The cap on compensation for industrial tribunals violates the European Social Charter

It’s a setback for Emmanuel Macron. The European Committee of Social Rights of the Council of Europe (CEDS) considered that France violated the European Social Charter by capping compensation for industrial tribunals in the event of unfair dismissal, in a decision made public on Monday.

Seized by the CGT and the CGT-FO in October 2017 and March 2018, the CEDS considers that “the right to adequate compensation or other appropriate reparation within the meaning of Article 24.b of the Charter is not guaranteed ” by the Labor Ordinances adopted in 2017. This passage of the Charter defines in particular ” the right of workers dismissed without valid reason to adequate compensation or other appropriate redress “, with ” a right of appeal against this measure before an impartial body “.

Limits “not high enough”

The Committee, which took its decision unanimously by its fifteen members, still considers that “the ceilings provided for (…) are not high enough to repair the damage suffered by the victim and dissuasive for the employer”. The CEDS had already condemned Finland in 2016 for a similar ceiling of compensation set at 24 months.

The “Macron scale”, an emblematic and highly contested measure at the start of the previous five-year term, came into force in September 2017 by means of an ordinance, despite strong opposition from the unions. It abolished the floor of a minimum of six months’ compensation for employees with at least two years’ seniority, and capped between one and twenty months’ gross salary, depending on seniority, the damages due in the event of unfair dismissal (excluding dismissal for harassment or discrimination).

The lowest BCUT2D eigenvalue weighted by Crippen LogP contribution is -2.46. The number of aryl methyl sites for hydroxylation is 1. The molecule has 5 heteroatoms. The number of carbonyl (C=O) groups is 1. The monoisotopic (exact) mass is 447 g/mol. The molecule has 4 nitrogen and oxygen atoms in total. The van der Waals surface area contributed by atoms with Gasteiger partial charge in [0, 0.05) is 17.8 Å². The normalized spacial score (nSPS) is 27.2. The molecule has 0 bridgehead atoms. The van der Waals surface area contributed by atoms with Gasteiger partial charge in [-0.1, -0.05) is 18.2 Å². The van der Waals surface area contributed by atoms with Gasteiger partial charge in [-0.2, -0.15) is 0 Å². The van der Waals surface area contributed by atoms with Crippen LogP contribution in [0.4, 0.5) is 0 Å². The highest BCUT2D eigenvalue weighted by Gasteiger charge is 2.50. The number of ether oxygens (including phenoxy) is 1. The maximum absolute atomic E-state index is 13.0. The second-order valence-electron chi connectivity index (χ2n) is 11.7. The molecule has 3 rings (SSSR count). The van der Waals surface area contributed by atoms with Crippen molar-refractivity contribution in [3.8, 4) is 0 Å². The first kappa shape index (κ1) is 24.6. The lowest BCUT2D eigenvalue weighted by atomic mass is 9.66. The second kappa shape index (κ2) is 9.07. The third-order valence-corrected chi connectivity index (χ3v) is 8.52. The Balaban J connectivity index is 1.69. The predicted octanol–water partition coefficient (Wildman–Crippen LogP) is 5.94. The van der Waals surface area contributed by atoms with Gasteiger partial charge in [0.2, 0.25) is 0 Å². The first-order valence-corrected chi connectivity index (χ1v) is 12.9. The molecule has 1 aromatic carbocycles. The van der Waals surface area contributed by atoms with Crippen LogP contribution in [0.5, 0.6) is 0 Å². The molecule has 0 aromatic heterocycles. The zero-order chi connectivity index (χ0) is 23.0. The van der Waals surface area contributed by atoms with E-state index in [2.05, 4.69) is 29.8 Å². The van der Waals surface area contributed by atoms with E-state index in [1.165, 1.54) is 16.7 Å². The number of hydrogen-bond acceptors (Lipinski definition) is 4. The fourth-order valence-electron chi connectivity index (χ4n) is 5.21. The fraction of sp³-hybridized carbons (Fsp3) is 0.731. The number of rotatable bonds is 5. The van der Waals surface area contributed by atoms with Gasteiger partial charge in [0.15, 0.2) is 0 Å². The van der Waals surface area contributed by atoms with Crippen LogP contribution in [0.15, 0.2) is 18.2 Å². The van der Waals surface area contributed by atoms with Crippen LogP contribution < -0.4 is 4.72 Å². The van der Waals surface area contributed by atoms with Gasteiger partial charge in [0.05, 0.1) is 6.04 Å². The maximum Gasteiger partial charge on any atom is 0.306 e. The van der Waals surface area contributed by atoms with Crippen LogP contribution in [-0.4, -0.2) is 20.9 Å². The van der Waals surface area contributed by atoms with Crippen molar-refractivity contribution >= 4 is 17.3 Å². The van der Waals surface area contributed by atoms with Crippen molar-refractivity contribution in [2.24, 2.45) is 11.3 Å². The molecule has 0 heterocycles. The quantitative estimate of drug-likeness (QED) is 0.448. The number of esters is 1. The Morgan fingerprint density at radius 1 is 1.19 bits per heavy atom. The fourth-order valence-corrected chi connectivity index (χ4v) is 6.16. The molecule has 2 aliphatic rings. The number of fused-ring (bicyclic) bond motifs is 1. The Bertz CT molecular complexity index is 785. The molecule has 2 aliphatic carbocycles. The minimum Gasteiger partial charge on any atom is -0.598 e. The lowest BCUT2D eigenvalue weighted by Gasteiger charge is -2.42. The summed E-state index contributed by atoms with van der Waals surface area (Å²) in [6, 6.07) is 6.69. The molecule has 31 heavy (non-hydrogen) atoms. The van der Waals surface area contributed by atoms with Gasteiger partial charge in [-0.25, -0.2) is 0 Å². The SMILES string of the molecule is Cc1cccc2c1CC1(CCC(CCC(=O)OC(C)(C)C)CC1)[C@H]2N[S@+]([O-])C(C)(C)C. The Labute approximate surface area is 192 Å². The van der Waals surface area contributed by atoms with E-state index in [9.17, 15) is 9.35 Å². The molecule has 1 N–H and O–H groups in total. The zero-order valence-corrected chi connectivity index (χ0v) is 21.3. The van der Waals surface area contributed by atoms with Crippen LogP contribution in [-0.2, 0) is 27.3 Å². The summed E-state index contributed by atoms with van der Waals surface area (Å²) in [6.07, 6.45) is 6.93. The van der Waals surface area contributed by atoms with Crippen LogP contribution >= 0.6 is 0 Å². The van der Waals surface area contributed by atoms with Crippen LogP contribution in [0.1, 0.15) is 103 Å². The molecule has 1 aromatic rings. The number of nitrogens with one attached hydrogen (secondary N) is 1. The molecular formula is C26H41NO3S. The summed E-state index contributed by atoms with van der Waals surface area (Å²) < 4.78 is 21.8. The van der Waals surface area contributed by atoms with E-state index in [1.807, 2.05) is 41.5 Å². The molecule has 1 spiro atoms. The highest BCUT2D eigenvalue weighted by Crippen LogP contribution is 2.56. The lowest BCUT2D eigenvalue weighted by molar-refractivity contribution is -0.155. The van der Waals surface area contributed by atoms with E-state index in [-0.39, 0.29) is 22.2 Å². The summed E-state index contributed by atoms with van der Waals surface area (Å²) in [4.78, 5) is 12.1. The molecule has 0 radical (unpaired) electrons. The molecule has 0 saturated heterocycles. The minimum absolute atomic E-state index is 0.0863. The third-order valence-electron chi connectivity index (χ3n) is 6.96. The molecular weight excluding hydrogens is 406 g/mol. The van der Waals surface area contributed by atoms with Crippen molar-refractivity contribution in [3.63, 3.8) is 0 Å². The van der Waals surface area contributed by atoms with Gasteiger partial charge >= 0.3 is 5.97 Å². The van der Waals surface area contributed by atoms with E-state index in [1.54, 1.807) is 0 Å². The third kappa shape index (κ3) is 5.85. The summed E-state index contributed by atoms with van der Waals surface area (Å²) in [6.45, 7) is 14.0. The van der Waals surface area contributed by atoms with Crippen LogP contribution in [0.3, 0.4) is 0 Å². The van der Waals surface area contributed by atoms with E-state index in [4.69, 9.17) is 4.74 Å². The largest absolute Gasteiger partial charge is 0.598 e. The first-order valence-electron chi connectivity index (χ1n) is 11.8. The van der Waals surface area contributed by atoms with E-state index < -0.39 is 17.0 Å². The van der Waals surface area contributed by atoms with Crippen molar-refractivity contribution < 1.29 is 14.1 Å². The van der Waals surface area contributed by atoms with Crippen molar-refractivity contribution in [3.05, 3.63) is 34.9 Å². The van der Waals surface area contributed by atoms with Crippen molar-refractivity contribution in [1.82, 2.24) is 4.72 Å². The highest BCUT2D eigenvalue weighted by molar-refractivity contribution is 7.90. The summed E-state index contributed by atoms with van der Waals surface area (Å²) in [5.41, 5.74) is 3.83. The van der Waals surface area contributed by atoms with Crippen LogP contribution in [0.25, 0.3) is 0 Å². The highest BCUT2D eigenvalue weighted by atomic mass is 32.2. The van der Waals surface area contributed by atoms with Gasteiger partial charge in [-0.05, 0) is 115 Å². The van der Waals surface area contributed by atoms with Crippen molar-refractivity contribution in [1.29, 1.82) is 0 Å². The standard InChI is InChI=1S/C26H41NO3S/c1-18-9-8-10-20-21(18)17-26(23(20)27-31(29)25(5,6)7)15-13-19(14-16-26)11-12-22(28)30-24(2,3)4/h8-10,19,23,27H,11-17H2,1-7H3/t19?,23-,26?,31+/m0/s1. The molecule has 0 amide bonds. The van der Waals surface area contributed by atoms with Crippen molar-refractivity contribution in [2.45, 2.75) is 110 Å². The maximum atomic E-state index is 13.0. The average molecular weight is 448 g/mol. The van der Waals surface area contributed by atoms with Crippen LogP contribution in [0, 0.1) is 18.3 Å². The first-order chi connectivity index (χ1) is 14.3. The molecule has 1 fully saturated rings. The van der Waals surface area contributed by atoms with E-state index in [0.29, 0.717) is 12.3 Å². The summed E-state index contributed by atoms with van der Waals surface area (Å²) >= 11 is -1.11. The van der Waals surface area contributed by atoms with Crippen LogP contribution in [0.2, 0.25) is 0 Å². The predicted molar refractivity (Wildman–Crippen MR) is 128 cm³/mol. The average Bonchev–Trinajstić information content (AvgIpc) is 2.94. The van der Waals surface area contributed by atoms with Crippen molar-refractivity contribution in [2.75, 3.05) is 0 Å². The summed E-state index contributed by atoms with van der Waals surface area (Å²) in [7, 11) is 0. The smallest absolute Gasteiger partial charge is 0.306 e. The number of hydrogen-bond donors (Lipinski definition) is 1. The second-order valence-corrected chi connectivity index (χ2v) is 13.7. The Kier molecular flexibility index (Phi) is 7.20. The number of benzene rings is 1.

A non-binding decision

Previously, the industrial tribunal had only an indicative scale. The “Macron scale” was validated by the Constitutional Council in 2018, then by the Court of Cassation in May. The latter considered that it was not contrary to Article 10 of Convention No. 158 of the International Labor Organization (ILO), which provides that in the event of unjustified dismissal, the judge may order the payment an “adequate” compensation to the employee.

She then underlined that the decisions of the CEDS “are not binding in French law”. The CEDS recalls that its decisions “can serve as a basis for positive developments for social rights” and that the European Social Charter, a complement to the European Convention on Human Rights in social and economic matters, is a text binding on the States which have signed it. France signed it in 1996 and ratified it in 1999.

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